In just four paragraphs, while still on page 2, mathematics has been turned into something resembling a god. It's no longer describing the universe. It how has the power to guide it!

This is foolish, incompetent work. It's also the product of our highest-order rational animals—and a great deal follows from that.

This is what happens when mathematicians and physicists leave their areas of expertise and head down to the corner bar for a couple of cool ones. Given the way we humans are, silly "things which make us go hmmm" are the inevitable product.

We debate where the number 3 resides; along the way, we decide that mathematics is "guiding the universe!" This is the apparently endless product of mathematicians, and humans, gone wild.

You'll note that Livio tells us, right in paragraph 1, that he'll be discussing the work of "some of the most original minds" of the past few centuries. We humans have always flattered ourselves in such ways. This helps explain how we came to think of ourselves as "rational animals" to begin with.

In the middle part of the last century, a logician tried to put a stop to this manifest foolishness. According to Professor Horwich, "professional philosophers" in the academy have chosen to throw him away.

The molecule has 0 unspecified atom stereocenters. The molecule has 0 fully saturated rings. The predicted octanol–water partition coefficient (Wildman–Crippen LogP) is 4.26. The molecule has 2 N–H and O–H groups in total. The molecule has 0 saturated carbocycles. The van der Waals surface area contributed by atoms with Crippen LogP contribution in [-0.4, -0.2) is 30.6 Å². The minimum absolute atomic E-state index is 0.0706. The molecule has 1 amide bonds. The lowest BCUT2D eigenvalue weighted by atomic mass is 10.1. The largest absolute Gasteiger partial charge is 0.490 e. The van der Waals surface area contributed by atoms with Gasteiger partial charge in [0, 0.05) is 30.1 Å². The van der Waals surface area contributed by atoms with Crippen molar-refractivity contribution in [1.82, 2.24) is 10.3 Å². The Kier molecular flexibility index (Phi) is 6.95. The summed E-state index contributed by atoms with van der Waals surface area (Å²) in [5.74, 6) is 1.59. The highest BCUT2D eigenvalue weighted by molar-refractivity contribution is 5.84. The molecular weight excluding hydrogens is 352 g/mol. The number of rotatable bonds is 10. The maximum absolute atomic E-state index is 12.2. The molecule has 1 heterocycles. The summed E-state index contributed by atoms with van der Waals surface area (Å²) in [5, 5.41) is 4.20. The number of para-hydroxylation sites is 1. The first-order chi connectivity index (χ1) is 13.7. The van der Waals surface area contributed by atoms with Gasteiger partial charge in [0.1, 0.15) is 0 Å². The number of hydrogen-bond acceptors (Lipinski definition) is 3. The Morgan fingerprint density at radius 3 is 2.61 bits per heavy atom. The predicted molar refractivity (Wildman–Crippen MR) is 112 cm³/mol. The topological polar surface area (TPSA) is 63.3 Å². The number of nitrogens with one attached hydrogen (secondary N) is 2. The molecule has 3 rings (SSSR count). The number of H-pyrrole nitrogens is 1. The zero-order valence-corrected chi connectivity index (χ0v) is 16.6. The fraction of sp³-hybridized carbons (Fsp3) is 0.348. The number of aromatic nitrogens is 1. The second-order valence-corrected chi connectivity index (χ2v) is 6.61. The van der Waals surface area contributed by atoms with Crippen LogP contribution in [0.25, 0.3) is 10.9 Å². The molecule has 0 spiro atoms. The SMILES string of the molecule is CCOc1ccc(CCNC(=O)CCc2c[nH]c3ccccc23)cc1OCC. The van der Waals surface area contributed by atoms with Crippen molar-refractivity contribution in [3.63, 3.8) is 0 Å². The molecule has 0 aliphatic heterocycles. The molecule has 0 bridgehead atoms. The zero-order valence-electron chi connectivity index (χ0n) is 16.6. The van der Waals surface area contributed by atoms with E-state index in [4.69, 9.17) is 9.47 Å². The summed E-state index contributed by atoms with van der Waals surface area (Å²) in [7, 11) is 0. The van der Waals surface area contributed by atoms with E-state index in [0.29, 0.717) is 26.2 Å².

Livio's book is a record of primitive thought—primitive thought as conducted by our highest-ranking intellectuals. The fact that nonsense like this can seem deep and wise helps explain the past thirty-five years, in which professional journalists have run wild in the way Krugman describes, with almost none of our vaunted intellectuals stepping forward to offer critiques, objections or correctives.

Our journalists clown as Krugman describes. Our foremost thinkers continue to wonder where the number 3 "can be found."

The clowning and the manifest nonsense have become increasingly general. Are we supposed to be surprised to see climate change threatening the world, to see Donald J. Trump where he is?

Coming: Horwich on Wittgenstein